Before he enrolled at Georgia Tech in June, freshman defensive end Jordan Woods had been studying Boston College game video.
But not just the Eagles’ offense. He had been looking at its defense, too.
“Because when we go to scout team, I’m out there, and I’m going to position myself just like (the B.C. player),” Woods said. “I’m going to work on you (the Tech offensive players) like he was working on you so when you go out there, there’s no room for confusion. You’re going to be able to do what you need to do.”
Woods is ready to make an impact and, in his words, “touch the world through football.” One of the most highly sought-after players in the Tech signing class, Woods could be an impact player as early as this fall.
“I believe I’m going to have a good year,” he said. “I believe you’re going to see what Coach (Paul) Johnson’s building.”
Woods, from Citra, Fla., kept himself busy prior to his enrollment watching Tech game video.
“I work out,” he said. “I run the miles, do whatever I need to do physically, but it’s really preparing myself mentally, as far as learning the plays, knowing that and getting it in my mind. I can play with these cats early on.”
At defensive end, Woods could challenge for playing time at the strongside end spot, where Rod Rook-Chungong is a returning starter. Desmond Branch, who transferred prior to the spring semester, is his backup.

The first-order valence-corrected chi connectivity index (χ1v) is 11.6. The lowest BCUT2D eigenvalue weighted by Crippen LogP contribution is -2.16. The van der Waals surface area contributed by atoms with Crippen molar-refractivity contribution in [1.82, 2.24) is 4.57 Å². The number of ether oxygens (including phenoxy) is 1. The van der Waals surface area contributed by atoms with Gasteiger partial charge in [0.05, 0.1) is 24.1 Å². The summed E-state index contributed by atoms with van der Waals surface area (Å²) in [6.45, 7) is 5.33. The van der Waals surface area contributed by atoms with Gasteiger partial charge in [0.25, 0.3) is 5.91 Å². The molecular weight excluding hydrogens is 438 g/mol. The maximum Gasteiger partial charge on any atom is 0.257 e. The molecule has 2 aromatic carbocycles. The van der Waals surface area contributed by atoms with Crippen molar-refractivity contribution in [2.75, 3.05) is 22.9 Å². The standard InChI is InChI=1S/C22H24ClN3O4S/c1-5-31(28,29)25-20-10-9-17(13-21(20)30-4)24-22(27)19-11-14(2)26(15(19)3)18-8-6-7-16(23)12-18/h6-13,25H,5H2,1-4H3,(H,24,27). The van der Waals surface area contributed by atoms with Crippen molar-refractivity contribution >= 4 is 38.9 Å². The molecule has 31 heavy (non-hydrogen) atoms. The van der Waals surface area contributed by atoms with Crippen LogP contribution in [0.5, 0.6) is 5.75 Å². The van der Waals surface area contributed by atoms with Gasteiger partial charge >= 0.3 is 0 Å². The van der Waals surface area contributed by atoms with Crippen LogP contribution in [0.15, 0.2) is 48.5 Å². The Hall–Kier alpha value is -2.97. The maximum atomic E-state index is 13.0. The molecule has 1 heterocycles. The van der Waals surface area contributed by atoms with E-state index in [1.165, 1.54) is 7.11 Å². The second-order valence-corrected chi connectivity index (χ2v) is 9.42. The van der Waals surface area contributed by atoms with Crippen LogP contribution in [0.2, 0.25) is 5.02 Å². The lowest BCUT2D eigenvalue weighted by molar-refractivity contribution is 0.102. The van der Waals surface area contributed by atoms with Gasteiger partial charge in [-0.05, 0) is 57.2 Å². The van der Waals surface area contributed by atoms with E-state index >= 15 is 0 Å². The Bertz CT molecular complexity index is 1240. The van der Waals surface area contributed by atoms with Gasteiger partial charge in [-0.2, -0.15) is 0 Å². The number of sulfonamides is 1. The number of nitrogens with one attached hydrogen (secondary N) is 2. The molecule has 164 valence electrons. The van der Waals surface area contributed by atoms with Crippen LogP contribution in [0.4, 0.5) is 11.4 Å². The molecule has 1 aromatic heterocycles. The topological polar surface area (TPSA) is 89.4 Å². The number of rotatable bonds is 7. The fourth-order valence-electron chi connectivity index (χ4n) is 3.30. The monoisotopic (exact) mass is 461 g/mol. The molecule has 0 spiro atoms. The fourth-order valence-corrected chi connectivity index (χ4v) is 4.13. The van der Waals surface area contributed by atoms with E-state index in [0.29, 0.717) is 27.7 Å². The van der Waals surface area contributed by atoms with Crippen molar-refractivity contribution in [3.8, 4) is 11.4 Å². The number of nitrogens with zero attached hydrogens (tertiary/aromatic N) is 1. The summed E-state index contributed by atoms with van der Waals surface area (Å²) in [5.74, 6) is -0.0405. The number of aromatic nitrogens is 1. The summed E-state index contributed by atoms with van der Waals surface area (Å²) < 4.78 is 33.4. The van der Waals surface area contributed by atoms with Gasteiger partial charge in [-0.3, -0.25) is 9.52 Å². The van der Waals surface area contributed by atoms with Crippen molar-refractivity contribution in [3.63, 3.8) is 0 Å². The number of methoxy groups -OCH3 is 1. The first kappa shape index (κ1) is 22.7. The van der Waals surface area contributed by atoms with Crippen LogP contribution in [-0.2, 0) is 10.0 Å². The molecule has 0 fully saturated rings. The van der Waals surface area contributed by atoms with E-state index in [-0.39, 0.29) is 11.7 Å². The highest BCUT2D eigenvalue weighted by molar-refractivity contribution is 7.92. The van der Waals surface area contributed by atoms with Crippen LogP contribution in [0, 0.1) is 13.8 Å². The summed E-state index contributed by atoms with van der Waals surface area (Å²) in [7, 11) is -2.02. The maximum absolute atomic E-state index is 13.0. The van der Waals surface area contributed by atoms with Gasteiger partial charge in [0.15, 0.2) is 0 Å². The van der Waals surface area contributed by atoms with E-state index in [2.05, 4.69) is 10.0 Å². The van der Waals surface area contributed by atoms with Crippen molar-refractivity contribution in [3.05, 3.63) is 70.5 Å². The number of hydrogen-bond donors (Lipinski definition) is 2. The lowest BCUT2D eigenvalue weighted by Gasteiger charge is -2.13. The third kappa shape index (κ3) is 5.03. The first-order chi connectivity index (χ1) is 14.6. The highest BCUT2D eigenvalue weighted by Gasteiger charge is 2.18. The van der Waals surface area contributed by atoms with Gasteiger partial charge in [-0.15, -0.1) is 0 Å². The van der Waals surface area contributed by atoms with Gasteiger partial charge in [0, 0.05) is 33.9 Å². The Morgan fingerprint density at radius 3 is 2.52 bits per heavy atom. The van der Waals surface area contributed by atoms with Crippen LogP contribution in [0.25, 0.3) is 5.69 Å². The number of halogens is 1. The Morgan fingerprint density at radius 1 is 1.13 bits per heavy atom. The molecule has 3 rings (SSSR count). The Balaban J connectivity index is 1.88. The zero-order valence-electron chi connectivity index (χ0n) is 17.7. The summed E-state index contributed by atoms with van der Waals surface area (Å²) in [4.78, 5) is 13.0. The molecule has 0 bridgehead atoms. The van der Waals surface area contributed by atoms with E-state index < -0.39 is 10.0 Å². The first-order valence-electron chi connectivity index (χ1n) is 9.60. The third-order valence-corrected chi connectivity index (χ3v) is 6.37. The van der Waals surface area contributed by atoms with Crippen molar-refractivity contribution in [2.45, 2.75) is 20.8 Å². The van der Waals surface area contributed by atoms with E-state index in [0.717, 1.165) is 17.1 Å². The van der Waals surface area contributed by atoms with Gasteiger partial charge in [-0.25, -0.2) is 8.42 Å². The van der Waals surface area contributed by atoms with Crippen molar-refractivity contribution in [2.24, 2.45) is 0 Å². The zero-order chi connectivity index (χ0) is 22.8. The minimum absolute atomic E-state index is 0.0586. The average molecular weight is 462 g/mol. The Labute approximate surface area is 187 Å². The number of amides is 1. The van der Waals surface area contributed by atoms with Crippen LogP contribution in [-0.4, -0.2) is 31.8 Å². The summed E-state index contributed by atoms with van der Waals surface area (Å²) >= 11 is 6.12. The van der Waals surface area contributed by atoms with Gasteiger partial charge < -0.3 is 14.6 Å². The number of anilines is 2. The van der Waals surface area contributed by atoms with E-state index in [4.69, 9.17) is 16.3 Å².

Woods was pursued Florida, Florida State, Georgia and Miami, among others. He was rated a three- and four-star prospect by various recruiting services and was twice an all-state selection. He is 6-foot-3 and 262 pounds. As a high-school sophomore, he ran the 100-meter dash in 11.96 seconds.
A-backs coach Lamar Owens was his area recruiter, and defensive-line coach Mike Pelton tag-teamed, helping make Woods a valued late commitment. A rather interesting observation from Woods about both and their home visits:
“If you’ve been around Coach Owens, he won’t take his shoes off,” Woods said. “Coach Pelton is totally the opposite. Coach Pelton will take his shoes of, take his belt off, untuck his shirt. He’s a very funny guy. He gets comfortable.”
Regardless of his home-visit style, Owens described Woods as versatile, mature beyond his years, possessing a high football IQ and an avid student of game video.
Said Owens: “I think he really bought into it what we were selling here at Georgia Tech about ATL – athletics, tradition, life after football.”
While he has confidence in his ability to make a difference at defensive end this season, Woods presents himself as a team-first player.
“If Coach Johnson is like, We’ve got to place you at tight end, or, I’m thinking about putting you at one of the receiver spots, I’m down for it, because I can do it,” said Woods, who at least doesn’t need to worry about being moved to tight end.
Wherever he goes, Woods is reaching for the top.
“Hopefully, I’ll be the greatest Yellow Jacket of all time,” he said. “Not only athletically – academically, spiritually. And if I don’t make it to the pros, hopefully I’ll be the one out of six that’s a millionaire.”
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